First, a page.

I have VM with Ubuntu 16.04.1 LTS, and time is wrong. The difference is about 15 hours. I synchronize it via sudo ntpdate 1.ro.pool.ntp.orgevery day and then it becomes right, but next day I have this problem again.

  • This situation is particularly well known by people using VmWare.... – Rui F Ribeiro Jan 4 at 15:09

The VM is following the virtualization host time that is wrong. Whist you are able to set it up, to the current time, with occasional ntpdate commands, it will diverge rather quickly to the host time again, as you are witnessing.

To fix the time, you can either:

  1. fix the host/hypervisor time and setup NTP properly on the hypervisor (it is recommended to do it nonetheless to keep all the infra-structure/logs on the same time);

  2. tell the VM to not follow the host time without running a time synchronization daemon (nonetheless there is the phenomenon of time compression, and time will slowly diverge from the official time after the ntpdate);

  3. tell the VM to not follow the host time and run an NTP synchronization daemon

Option 2 is not a desired setup, but I included it to illustrate a point. I have followed option 1 once in a while with very light VM setups, however Option 3 is the course of action recommended by VMWare white papers.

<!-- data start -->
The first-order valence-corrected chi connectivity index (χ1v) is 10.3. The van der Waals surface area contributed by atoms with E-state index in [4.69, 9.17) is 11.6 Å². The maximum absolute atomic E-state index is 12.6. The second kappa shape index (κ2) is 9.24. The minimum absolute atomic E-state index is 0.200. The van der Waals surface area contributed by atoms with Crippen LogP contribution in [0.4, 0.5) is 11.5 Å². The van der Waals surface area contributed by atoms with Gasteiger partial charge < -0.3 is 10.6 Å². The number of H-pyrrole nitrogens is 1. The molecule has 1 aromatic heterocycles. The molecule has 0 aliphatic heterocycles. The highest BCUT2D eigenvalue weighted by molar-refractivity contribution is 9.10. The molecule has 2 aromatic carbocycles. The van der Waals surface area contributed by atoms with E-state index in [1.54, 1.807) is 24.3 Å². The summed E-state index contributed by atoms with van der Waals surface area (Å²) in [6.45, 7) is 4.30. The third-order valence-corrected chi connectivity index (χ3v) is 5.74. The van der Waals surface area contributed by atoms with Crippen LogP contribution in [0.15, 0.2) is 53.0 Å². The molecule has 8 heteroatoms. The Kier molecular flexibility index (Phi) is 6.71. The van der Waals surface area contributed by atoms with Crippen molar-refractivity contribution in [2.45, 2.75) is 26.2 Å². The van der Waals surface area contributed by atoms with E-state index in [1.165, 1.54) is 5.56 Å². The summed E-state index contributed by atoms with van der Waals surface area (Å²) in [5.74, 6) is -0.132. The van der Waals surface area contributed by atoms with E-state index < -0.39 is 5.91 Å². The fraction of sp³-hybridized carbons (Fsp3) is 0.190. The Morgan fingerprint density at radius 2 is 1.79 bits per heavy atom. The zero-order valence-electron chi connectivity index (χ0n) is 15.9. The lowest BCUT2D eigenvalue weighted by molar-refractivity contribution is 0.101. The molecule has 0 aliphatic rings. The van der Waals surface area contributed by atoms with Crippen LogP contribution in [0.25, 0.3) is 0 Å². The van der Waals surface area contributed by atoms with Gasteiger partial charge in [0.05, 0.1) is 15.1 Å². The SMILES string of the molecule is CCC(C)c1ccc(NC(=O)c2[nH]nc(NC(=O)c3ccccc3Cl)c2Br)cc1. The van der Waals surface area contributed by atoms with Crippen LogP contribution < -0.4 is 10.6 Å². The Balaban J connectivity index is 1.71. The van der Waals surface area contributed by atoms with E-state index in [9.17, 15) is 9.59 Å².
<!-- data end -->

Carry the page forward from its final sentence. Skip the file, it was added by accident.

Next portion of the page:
Assuming a VMware host, For disabling the syncronization with the vmware host, you have to have (open) vmtools installed, and run upon boot, as root or with sudo:

vmware-toolbox-cmd timesync disable

And then to install a NTP daemon, you can either install ntpd, or the chrony daemon.

Nevertheless, I would also stress again, that from an operational point of view, it is also advisable that the virtualization host machine has the time/NTP configuration fixed.

See also this post from our sister site ServerFault Do I need to run a NTP server in every VM?

It should be noted that time not only "can" drift away, but will drift away due to the fact that intervals between timer interrupts (which timekeeping on OS is often based on) are stretched and compressed as the hypervisor would see fit.

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